Fletcher, Matthew L.M. “Addressing the Epidemic of Domestic Violence in Indian Country by Restoring Tribal Sovereignty” The Journal of the ACS Issue Groups 31-41.

Halbert, Henry Sale and Ball, Timothy Horton. The Creek War of 1813 and 1814 Chicago: Donohue and Henneberry, 1895.

Mathes, Valerie Shirer “A New Look at the Role of Women in Indian Society” American Indian Quarterly 2.2 (Summer, 1975): 131-139.

Mathes, Valerie Sherer “Nineteenth Century Women and Reform: The Women's National Indian Association” American Indian Quarterly 14.1 (Winter, 1990): 1-18.

Monger, George. Marriage Customs of the World: From Henna to Honeymoons Santa Barbara, CA: ABC-CLIO Inc. 2004.

Roberts, David. Once They Moved Like the Wind: Cochise, Geronimo, and the Apache Wars New York: Touchstone, 1994.

Shepardson, Mary “The Status of Navajo Women” American Indian Quarterly 6.1/2, Change and Continuity as Experienced by Navajo Women (Spring - Summer, 1982): pp. 149-169.

Thwaites, Reuben Gold, ed. Early Western Travels: Volume 23 – Part 2 of Maximilian, Prince of Wied’s Travels in the Interior of North America Cleveland, Ohio: The Arthur H. Clark Company, 1906.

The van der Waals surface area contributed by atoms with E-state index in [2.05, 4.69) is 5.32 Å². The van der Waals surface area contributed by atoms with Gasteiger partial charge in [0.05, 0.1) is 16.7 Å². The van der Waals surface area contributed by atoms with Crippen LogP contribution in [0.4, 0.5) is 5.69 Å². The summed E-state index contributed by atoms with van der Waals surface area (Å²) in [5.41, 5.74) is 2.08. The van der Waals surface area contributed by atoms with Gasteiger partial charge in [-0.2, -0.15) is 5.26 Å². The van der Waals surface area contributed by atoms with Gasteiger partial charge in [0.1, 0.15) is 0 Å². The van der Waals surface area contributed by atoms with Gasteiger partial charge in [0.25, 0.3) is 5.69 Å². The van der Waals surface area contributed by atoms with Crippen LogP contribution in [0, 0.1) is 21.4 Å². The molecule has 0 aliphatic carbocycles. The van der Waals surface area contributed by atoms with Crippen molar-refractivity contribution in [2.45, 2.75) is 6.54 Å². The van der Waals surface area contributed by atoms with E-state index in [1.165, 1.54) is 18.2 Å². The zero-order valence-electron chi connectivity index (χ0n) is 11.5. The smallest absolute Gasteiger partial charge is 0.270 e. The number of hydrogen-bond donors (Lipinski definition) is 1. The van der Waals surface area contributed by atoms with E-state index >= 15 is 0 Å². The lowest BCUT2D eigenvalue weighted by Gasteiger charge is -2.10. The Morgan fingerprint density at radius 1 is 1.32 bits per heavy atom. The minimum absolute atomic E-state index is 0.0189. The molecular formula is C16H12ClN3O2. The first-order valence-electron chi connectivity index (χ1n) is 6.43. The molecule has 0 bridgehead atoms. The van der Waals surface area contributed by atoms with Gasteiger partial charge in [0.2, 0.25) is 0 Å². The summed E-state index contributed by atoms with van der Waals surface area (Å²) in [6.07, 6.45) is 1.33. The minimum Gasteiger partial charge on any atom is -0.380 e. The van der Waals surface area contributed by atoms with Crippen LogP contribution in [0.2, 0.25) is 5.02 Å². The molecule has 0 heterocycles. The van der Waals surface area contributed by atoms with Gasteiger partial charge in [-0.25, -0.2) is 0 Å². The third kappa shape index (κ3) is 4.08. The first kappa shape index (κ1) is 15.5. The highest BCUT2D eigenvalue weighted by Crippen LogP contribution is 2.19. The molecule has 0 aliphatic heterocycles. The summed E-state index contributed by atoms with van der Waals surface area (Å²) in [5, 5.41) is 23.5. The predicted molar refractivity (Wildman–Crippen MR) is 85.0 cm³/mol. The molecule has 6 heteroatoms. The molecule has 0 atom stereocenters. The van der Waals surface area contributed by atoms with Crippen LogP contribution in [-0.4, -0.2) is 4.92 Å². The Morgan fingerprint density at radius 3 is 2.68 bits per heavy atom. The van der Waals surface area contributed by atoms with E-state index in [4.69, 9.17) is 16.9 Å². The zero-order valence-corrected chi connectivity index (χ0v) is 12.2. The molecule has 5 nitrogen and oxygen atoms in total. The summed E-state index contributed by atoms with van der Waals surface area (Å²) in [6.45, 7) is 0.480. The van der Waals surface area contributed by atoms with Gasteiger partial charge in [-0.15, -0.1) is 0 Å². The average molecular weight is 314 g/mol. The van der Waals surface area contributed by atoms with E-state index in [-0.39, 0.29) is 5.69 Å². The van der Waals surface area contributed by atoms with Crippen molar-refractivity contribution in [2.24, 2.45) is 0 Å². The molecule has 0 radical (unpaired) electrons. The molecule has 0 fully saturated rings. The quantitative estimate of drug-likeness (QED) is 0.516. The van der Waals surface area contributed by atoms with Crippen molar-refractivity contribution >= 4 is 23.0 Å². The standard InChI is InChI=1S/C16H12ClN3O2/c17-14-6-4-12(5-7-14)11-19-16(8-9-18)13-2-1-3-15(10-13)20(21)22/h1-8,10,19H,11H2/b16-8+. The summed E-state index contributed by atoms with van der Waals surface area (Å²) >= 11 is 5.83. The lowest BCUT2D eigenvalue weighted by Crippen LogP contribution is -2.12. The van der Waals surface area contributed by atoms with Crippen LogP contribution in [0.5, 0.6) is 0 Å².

Todorov, Tzvetan The Conquest of America: The Question of the Other New York: Harper and Row, 1984.

Recent Additions:

A Straight Dope Classic by Cecil Adams
A Straight Dope Classic by Cecil Adams
A Straight Dope Classic by Cecil Adams
A Straight Dope Classic by Cecil Adams
A Straight Dope Classic by Cecil Adams
A Straight Dope Classic by Cecil Adams
A Straight Dope Classic by Cecil Adams
A Straight Dope Classic by Cecil Adams
A Straight Dope Classic by Cecil Adams
A Straight Dope Classic by Cecil Adams
A Straight Dope Classic by Cecil Adams
A Straight Dope Classic by Cecil Adams
A Straight Dope Classic by Cecil Adams
A Straight Dope Classic by Cecil Adams

Send questions for Cecil Adams to: cecil@chicagoreader.com

Send comments about this website to: webmaster@straightdope.com

Terms of Use / Privacy Policy

Advertise on the Straight Dope! Your direct line to thou- sands of the smartest, hippest people on the planet, plus a few total dipsticks.

Publishers - interested in subscribing to the Straight Dope? Write to: sdsubscriptions@chicagoreader.com.

Copyright © 2014 Sun-Times Media, LLC.